PC Forum 2000 Album | home
The Hotel has lots of animals around. These pictures are for the kids of some of the attendees to show their friends at home:
Larry Lessig gave a great speech to open Wednesday morning. He's the Harvard Law School professor who's so much in the news, especially with regards to the Microsoft/DOJ case. He spoke about the importance of End-to-End in the Internet, and about government regulations. You can read it on his web site
as The Code in Law and Law in Code (Lecture at pcForum 2000)
Here's what a panel looked like:
3Com gave out wireless LAN cards (to keep -- but they're useless without a base station...). TeraBeam provided 1Gb of Internet connectivity. Lots of people did their work while listening. I hear during the day we usually used about 70Mb of bandwidth among us.
GoAmerica.net gave out wireless email/web devices. (You had to pay to keep them -- I bought one to try.) They were great. People were always looking into their laps to read mail. I even got mail while I was up on the panel (and gave a quick reply.) The little keyboard works. The browsing let me check some things I needed to look at.
I saw Doc Searls of Linux Journal after the last speech:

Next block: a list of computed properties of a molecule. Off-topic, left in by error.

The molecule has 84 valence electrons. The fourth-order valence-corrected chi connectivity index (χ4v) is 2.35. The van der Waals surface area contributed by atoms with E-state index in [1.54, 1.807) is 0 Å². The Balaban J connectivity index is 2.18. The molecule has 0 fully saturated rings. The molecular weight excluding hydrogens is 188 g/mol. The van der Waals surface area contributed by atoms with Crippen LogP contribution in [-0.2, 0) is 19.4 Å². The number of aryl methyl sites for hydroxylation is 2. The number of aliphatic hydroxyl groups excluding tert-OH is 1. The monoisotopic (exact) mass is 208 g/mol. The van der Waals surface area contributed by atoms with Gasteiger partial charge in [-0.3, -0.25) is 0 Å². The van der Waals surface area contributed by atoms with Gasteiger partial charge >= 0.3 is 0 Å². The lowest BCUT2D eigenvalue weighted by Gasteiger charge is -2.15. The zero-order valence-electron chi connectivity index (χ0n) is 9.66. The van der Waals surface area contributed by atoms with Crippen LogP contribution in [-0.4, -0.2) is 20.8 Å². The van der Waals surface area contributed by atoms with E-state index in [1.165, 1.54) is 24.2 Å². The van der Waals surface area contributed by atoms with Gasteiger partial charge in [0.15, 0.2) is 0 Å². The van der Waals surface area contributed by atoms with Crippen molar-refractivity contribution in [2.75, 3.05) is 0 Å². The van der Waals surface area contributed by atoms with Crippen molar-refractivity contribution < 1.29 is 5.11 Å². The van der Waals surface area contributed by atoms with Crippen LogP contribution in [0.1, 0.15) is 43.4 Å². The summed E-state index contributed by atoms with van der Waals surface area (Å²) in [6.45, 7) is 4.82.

A last minute demo of Gizmos by Eyal Gever to Megan Smith of PlanetOut:
Here's Yossi Vardi of AOL/ICQ and his son Oded on cell phones (not to each other I'm assured). The hotel charged 75 cents for 800-number calls from the room. It seems the more expensive the hotel the more they charge for the same phone service. What's totally new is that during the breaks the phone banks are almost completely empty. Everybody uses their own cell phone. These almost unlimited no-long distance charges cell phone plans and digital phones with long battery lives have completely taken over.
Here's Jakob Nielsen, the famous usability person sitting at one of the tables outside during the last lunch:
Finally, here are two of the happy (and relieved) people who put on the conference, Kevin Werbach and Esther Dyson. (Unfortunately I don't have any good pictures of Daphne Kis, the president of Esther's company.)